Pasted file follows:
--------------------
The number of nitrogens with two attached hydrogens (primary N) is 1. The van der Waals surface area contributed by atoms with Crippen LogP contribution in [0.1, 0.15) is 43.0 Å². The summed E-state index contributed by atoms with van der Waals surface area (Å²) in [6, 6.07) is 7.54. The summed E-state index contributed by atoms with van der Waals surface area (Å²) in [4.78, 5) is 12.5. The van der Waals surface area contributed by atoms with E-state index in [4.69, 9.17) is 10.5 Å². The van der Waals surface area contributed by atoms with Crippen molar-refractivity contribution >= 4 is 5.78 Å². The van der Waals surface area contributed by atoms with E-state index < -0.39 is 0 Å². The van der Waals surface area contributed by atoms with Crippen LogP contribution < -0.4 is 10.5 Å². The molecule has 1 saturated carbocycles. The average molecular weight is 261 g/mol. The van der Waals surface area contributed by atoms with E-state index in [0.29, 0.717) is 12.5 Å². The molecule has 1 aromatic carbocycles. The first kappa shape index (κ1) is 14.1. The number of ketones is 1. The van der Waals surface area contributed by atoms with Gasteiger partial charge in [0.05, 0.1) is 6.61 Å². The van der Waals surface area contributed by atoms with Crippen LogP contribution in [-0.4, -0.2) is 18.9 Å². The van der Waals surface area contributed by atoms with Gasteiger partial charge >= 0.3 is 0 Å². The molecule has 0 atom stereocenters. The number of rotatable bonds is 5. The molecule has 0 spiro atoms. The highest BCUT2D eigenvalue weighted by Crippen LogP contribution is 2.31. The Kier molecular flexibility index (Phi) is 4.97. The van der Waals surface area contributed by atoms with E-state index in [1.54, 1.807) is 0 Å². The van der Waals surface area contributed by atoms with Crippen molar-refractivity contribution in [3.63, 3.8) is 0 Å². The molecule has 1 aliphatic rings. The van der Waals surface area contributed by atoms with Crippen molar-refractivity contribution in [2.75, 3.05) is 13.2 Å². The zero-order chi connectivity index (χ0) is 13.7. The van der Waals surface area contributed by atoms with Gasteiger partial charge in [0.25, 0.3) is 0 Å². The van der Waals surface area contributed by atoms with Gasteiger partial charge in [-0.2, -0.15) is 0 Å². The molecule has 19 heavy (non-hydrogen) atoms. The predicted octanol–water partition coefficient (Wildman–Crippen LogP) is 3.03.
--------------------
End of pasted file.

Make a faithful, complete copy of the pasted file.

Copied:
The number of nitrogens with two attached hydrogens (primary N) is 1. The van der Waals surface area contributed by atoms with Crippen LogP contribution in [0.1, 0.15) is 43.0 Å². The summed E-state index contributed by atoms with van der Waals surface area (Å²) in [6, 6.07) is 7.54. The summed E-state index contributed by atoms with van der Waals surface area (Å²) in [4.78, 5) is 12.5. The van der Waals surface area contributed by atoms with E-state index in [4.69, 9.17) is 10.5 Å². The van der Waals surface area contributed by atoms with Crippen molar-refractivity contribution >= 4 is 5.78 Å². The van der Waals surface area contributed by atoms with E-state index < -0.39 is 0 Å². The van der Waals surface area contributed by atoms with Crippen LogP contribution < -0.4 is 10.5 Å². The molecule has 1 saturated carbocycles. The average molecular weight is 261 g/mol. The van der Waals surface area contributed by atoms with E-state index in [0.29, 0.717) is 12.5 Å². The molecule has 1 aromatic carbocycles. The first kappa shape index (κ1) is 14.1. The number of ketones is 1. The van der Waals surface area contributed by atoms with Gasteiger partial charge in [0.05, 0.1) is 6.61 Å². The van der Waals surface area contributed by atoms with Crippen LogP contribution in [-0.4, -0.2) is 18.9 Å². The van der Waals surface area contributed by atoms with Gasteiger partial charge >= 0.3 is 0 Å². The molecule has 0 atom stereocenters. The number of rotatable bonds is 5. The molecule has 0 spiro atoms. The highest BCUT2D eigenvalue weighted by Crippen LogP contribution is 2.31. The Kier molecular flexibility index (Phi) is 4.97. The van der Waals surface area contributed by atoms with E-state index in [1.54, 1.807) is 0 Å². The van der Waals surface area contributed by atoms with Crippen molar-refractivity contribution in [3.63, 3.8) is 0 Å². The molecule has 1 aliphatic rings. The van der Waals surface area contributed by atoms with Crippen molar-refractivity contribution in [2.75, 3.05) is 13.2 Å². The zero-order chi connectivity index (χ0) is 13.7. The van der Waals surface area contributed by atoms with Gasteiger partial charge in [0.25, 0.3) is 0 Å². The van der Waals surface area contributed by atoms with Gasteiger partial charge in [-0.2, -0.15) is 0 Å². The molecule has 19 heavy (non-hydrogen) atoms. The predicted octanol–water partition coefficient (Wildman–Crippen LogP) is 3.03.